In a break from my usual wittering about music and stuff, here’s some advice to the Metropolitan Police, after watching them loiter around the junction of Upper Tooting Road and Garratt Lane this morning.
1. If you want to catch bad drivers, don’t stand at junctions in hi-viz jackets
My local pound store could tell you this. They have big cardboard cut-outs of policemen in the window, and around the store. The idea is that if you see a policeman, you’ll think twice about nicking stuff. It won’t stop you being a thief, it’ll just put you off the idea for as long as that image is in front of you.
If you put police officers at junctions in hi-viz jackets, and advertise in advance that you’re going to be doing so, anyone who was thinking about driving in the bus lane, jumping a red light, or texting while driving, isn’t going to do it, because you’re there. My guess is the number of offenders you’ll catch will be about 10% of what you’d gain by following my next piece of advice:
2. If you want to catch people driving/cycling badly, get on your bike yourself.
You should try it, you really should. Here’s the science. From a cycle lane you’ll see – as I do every day – all kinds of illegal things going on in cars. You’ll smell the marijuana from the open windows of vans (it’s usually vans). You’ll see drivers texting, with their head down, but still with their foot on the gas and moving forward. You’ll see drivers with in-ear headphones. They might be listening to the radio, they might be on the phone, but either way, they’re in another world. You might even see, as I did the other day, a driver with a laptop open on her knee, looking down at it – map reading, perhaps, or answering an important email? – while driving up Upper Tooting Road. I noticed this because the driver swerved into the cycle lane without raising her eyes from the laptop, on hearing an ambulance siren start up behind behind her. Yes, that’s very common. Particularly when other cars want to turn right, and drivers use the cycle lane as a spare bit of road to overtake on the left with, or when a vehicle is too wide to fit between a traffic island and the outer edge of a cycle lane. Should have thought of that one, Boris.
Yes, you’ll see all of this and more, and the great thing is, they won’t see you first, because you’re behind them. There’ll be no chance of them modifying their behaviour so you can’t catch them. I promise you, if you have performance related pay, get on a bike and get cycling, because you could be nicking people for texting while driving at least three times in every 20 minutes, if my regular journeys are anything to go by.
And even better, because the cycle lanes usually move quicker than the traffic, you’ll be able to cycle up and nick them before they can get away. That’s what’s so brilliant about cycling in London, except that as cyclists, we don’t have the power, like you do, to do anything about it. And yes, you’ll catch cyclists too, and you’ll be able to stop them doing really stupid things (which some of them do, I admit).
It would be better for you, too. You’d get some exercise, rather than just standing around the place, waiting for crimes to happen that you’re already averting by standing there. Yes, there’s some value in preventing them, but in a few days, once this particular media project is over, you’ll be gone, and frankly, for prevention, maybe a cut-out policeman would be enough – it seems to work at the pound store.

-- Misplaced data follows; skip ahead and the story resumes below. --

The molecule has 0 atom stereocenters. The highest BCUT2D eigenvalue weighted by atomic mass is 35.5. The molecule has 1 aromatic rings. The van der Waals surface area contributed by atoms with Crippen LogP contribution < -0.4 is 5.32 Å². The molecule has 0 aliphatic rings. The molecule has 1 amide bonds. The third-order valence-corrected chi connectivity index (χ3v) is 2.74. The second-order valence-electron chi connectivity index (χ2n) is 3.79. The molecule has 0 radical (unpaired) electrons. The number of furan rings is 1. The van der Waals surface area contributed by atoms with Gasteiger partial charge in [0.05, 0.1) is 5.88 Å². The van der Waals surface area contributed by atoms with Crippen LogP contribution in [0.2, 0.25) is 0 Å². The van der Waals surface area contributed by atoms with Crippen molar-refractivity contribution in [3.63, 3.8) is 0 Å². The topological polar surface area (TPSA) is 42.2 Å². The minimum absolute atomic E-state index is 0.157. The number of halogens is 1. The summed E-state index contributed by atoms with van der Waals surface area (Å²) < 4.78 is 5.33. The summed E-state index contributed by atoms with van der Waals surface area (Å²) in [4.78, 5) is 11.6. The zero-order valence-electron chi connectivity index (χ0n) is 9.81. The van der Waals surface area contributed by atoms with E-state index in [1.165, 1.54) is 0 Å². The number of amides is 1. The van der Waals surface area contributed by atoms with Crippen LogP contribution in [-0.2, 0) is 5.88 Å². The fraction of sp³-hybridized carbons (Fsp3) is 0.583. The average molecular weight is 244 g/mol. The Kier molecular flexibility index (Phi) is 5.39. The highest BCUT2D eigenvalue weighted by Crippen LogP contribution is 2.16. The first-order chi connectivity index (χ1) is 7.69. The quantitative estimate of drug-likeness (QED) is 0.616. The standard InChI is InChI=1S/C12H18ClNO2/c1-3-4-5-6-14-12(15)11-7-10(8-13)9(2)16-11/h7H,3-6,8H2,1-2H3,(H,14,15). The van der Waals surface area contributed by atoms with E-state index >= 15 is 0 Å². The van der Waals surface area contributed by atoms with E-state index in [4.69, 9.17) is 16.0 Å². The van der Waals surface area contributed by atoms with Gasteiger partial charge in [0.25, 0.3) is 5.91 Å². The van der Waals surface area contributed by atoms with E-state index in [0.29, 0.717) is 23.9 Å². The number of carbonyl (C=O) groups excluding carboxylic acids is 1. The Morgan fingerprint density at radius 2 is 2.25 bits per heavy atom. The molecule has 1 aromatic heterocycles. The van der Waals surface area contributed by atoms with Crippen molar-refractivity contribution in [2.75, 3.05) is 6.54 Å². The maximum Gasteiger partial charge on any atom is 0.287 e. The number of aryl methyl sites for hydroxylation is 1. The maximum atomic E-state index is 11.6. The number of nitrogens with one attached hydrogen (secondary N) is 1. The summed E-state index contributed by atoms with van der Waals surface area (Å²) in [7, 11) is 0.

3. Look at culture
It takes public discourse to get people hating cyclists. When I was learning to drive nearly 40 years ago, my driving instructor told me to give cyclists a wide berth, because they were prone to wobble and swerve (and this was before London’s pothole-ridden streets made cycling such a nightmare). It was gentle, considerate, and forgiving, and good driving instruction. It’s much more common now for cars to overtake you impatiently, with only inches to spare, as if it would only be your fault if you happened to swerve at the wrong moment.
No-one wakes up in the morning hating cyclists genetically, it happens through the slow drip of daily insult, and the result is erratic, unreasonable and aggressive behaviour from motorists who are otherwise not natural born killers. There are two London radio presenters in particular who seem to despise cyclists, and encourage drivers to mouth off about them as a breed.
Writing is dangerous. “Like many people”, wrote Rod Liddle in the Spectator recently, I am worried that too few cyclists are being killed on our roads each year.” I complained once about Jeremy Clarkson, and got nowhere, except an instant and considered reply from the excellent Sadiq Khan, who forwarded my complaint to Boris Johnson. In brief, we should learn to lighten up, apparently, and take this on the chin, and laugh at it because it’s just humorous banter. Matthew Parris played the ‘it was meant humorously’ card when he proposed a festive custom of stringing piano wire across country roads to decapitate cyclists. Would he accept such an excuse from someone who suggested decapitating gay people because they found them annoying? My problem with this ‘it was only a joke’ stuff is that it cultivates prejudice and hatred against a group of people, regardless of individual identities, or their right to existence. In other contexts, this is illegal, and it is recognised as inciting hatred – yet not even you seem to care about this when it comes to cyclists.